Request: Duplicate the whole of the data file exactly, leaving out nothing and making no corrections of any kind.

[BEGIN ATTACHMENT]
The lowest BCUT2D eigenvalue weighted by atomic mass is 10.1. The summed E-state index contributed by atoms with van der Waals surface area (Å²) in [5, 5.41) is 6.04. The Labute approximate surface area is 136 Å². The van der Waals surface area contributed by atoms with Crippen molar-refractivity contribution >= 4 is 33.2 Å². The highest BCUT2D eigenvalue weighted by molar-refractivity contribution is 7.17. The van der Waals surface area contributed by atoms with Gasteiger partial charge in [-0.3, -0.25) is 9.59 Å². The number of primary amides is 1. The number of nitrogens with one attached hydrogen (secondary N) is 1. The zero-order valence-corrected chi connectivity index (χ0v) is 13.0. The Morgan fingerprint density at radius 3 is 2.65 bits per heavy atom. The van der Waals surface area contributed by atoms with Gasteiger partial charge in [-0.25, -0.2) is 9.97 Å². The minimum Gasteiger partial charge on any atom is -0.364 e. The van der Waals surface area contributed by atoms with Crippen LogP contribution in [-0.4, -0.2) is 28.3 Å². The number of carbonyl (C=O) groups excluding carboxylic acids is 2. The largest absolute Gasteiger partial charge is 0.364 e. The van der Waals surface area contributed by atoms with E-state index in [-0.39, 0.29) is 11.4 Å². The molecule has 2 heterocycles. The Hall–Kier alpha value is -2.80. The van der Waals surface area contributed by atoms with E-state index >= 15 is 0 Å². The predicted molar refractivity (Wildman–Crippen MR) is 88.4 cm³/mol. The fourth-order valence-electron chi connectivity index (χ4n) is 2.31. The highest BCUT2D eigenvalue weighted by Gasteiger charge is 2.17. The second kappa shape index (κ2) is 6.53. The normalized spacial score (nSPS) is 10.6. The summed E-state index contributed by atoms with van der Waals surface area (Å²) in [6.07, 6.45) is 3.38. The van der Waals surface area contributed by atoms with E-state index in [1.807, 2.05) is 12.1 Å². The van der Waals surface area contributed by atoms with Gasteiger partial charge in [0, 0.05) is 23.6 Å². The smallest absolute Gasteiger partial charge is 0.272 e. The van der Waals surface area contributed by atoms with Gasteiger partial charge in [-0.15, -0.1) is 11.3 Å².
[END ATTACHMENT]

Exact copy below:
The lowest BCUT2D eigenvalue weighted by atomic mass is 10.1. The summed E-state index contributed by atoms with van der Waals surface area (Å²) in [5, 5.41) is 6.04. The Labute approximate surface area is 136 Å². The van der Waals surface area contributed by atoms with Crippen molar-refractivity contribution >= 4 is 33.2 Å². The highest BCUT2D eigenvalue weighted by molar-refractivity contribution is 7.17. The van der Waals surface area contributed by atoms with Gasteiger partial charge in [-0.3, -0.25) is 9.59 Å². The number of primary amides is 1. The number of nitrogens with one attached hydrogen (secondary N) is 1. The zero-order valence-corrected chi connectivity index (χ0v) is 13.0. The Morgan fingerprint density at radius 3 is 2.65 bits per heavy atom. The van der Waals surface area contributed by atoms with Gasteiger partial charge in [-0.25, -0.2) is 9.97 Å². The minimum Gasteiger partial charge on any atom is -0.364 e. The van der Waals surface area contributed by atoms with Crippen LogP contribution in [-0.4, -0.2) is 28.3 Å². The number of carbonyl (C=O) groups excluding carboxylic acids is 2. The largest absolute Gasteiger partial charge is 0.364 e. The van der Waals surface area contributed by atoms with E-state index in [-0.39, 0.29) is 11.4 Å². The molecule has 2 heterocycles. The Hall–Kier alpha value is -2.80. The van der Waals surface area contributed by atoms with E-state index >= 15 is 0 Å². The predicted molar refractivity (Wildman–Crippen MR) is 88.4 cm³/mol. The fourth-order valence-electron chi connectivity index (χ4n) is 2.31. The highest BCUT2D eigenvalue weighted by Gasteiger charge is 2.17. The second kappa shape index (κ2) is 6.53. The normalized spacial score (nSPS) is 10.6. The summed E-state index contributed by atoms with van der Waals surface area (Å²) in [6.07, 6.45) is 3.38. The van der Waals surface area contributed by atoms with E-state index in [1.807, 2.05) is 12.1 Å². The van der Waals surface area contributed by atoms with Gasteiger partial charge in [0, 0.05) is 23.6 Å². The smallest absolute Gasteiger partial charge is 0.272 e. The van der Waals surface area contributed by atoms with Gasteiger partial charge in [-0.15, -0.1) is 11.3 Å².